– pki
    Nov 6, 2011 at 2:39
  • $\begingroup$ I might add that the Chebotarev argument after noticing that almost every prime splits is the one I had in mind. I guess to me it seemed like a pretty big step to realize that the decomposition groups would be trivial, so I thought there would be something easier... I guess I'm wrong. However, your side note seems to spawn some interesting questions that I had not thought about. Thanks. $\endgroup$
    – pki
    Nov 6, 2011 at 2:44

There is a "trivial" proof based on the fact that the Dedekind zeta function of a number field has a simple pole at $s=1$.

Let $K_1$ be the splitting field of $f$. Then $f$ splitting completely at almost all primes is the same as almost all primes in $K$ splitting completely in $K_1$. The proof is completed by showing that the Dedekind zeta function of $K_1$ will have a pole of order equal to the degree of the extension $K_1/K$.

Say the degree of the extension is $n$. Thus there are $n$ primes in $K_1$ lying over almost all primes of $K$. Moreover, if $P$ lies over $p$, then $N_{K_1/\mathbb Q}(P)=N_{K/\mathbb Q}(p)$. The Dedekind zeta function of $K_1$ is $$\zeta_{K_1}(s)=\prod_{P}(1-N_{K_1/\mathbb Q}(P)^{-s})^{-1}$$ Let $S$ be the set of primes of $K$ that do not split completely. Then $$\zeta_{K_1}(s)=\prod_{P|p\atop p\in S}(1-N_{K_1/\mathbb Q}(P)^{-s})^{-1}\prod_{P|p\atop p\notin S}(1-N_{K_1/\mathbb Q}(P)^{-s})^{-1}$$ $$=\prod_{P|p\atop p\in S}(1-N_{K_1/\mathbb Q}(P)^{-s})^{-1}\prod_{p\notin S}(1-N_{K/\mathbb Q}(p)^{-s})^{-n}$$ $$=\prod_{P|p\atop p\in S}(1-N_{K_1/\mathbb Q}(P)^{-s})^{-1}\prod_{p\in S}(1-N_{K/\mathbb Q}(p)^{-s})^{n}\zeta_K(s)^n$$ Since $\zeta_K$ has a simple pole at $s=1$, this will have a pole of order $n$ at $s=1$. Since it is equal to $\zeta_{K_1}$, which has a simple pole, $n$ must be $1$.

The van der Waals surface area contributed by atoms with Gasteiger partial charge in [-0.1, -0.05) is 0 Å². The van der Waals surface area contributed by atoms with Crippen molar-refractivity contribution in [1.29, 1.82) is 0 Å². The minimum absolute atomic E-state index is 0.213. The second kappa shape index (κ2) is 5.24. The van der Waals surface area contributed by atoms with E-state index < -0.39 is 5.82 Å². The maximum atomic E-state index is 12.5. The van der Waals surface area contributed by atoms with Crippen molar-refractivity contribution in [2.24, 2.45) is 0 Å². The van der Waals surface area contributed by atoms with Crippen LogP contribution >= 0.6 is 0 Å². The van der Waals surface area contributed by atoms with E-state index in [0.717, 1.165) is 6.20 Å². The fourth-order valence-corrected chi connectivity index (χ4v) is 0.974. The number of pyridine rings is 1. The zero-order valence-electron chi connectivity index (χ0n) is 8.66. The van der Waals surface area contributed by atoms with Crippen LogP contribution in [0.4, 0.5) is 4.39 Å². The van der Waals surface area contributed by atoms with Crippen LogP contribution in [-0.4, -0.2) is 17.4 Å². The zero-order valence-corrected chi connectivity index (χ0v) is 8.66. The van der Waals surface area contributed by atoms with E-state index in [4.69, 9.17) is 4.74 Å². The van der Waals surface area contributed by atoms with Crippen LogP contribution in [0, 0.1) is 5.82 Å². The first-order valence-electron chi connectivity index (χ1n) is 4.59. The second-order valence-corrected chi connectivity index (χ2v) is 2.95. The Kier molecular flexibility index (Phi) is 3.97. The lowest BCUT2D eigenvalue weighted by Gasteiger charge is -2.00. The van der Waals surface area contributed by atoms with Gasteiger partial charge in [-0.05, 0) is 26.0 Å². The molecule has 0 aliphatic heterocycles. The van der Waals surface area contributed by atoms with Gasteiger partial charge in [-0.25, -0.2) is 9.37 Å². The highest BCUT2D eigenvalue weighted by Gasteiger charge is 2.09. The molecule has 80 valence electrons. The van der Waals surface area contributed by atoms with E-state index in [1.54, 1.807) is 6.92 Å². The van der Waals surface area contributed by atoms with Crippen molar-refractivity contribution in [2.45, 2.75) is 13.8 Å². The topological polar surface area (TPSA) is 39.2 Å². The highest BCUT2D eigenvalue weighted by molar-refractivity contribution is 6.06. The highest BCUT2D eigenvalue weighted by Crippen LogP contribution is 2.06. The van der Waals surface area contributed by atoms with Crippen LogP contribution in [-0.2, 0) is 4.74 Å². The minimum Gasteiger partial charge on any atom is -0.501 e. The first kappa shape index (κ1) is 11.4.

This is trivial in the sense that the proof is contained in one sentence: if all but finitely many primes split completely in an extension of degree $n$, then the Dedekind zeta function will have a pole of order $n$.


Refer to milne's ANT(p146,version3.03).
$\mathfrak{P}\in Spl(L/K) => \mathfrak{P}\in Spl(K/K)$ for almost many primes.
So, $Spl(L/K) = Spl(K/K)$.